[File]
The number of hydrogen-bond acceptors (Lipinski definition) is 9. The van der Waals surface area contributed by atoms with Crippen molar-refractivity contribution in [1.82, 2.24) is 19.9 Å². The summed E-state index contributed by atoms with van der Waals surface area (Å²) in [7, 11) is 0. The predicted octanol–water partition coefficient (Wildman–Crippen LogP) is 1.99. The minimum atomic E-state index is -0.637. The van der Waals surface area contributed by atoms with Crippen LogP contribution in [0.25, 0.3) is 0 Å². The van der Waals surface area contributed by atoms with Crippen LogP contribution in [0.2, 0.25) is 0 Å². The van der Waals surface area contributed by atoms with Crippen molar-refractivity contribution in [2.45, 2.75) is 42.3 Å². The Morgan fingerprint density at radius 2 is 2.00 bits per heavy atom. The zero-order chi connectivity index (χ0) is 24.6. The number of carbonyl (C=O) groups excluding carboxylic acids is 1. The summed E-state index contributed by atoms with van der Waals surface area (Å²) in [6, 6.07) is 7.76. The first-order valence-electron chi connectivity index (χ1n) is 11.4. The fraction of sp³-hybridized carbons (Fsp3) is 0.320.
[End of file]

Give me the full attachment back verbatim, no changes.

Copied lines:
The number of hydrogen-bond acceptors (Lipinski definition) is 9. The van der Waals surface area contributed by atoms with Crippen molar-refractivity contribution in [1.82, 2.24) is 19.9 Å². The summed E-state index contributed by atoms with van der Waals surface area (Å²) in [7, 11) is 0. The predicted octanol–water partition coefficient (Wildman–Crippen LogP) is 1.99. The minimum atomic E-state index is -0.637. The van der Waals surface area contributed by atoms with Crippen LogP contribution in [0.25, 0.3) is 0 Å². The van der Waals surface area contributed by atoms with Crippen LogP contribution in [0.2, 0.25) is 0 Å². The van der Waals surface area contributed by atoms with Crippen molar-refractivity contribution in [2.45, 2.75) is 42.3 Å². The Morgan fingerprint density at radius 2 is 2.00 bits per heavy atom. The zero-order chi connectivity index (χ0) is 24.6. The number of carbonyl (C=O) groups excluding carboxylic acids is 1. The summed E-state index contributed by atoms with van der Waals surface area (Å²) in [6, 6.07) is 7.76. The first-order valence-electron chi connectivity index (χ1n) is 11.4. The fraction of sp³-hybridized carbons (Fsp3) is 0.320.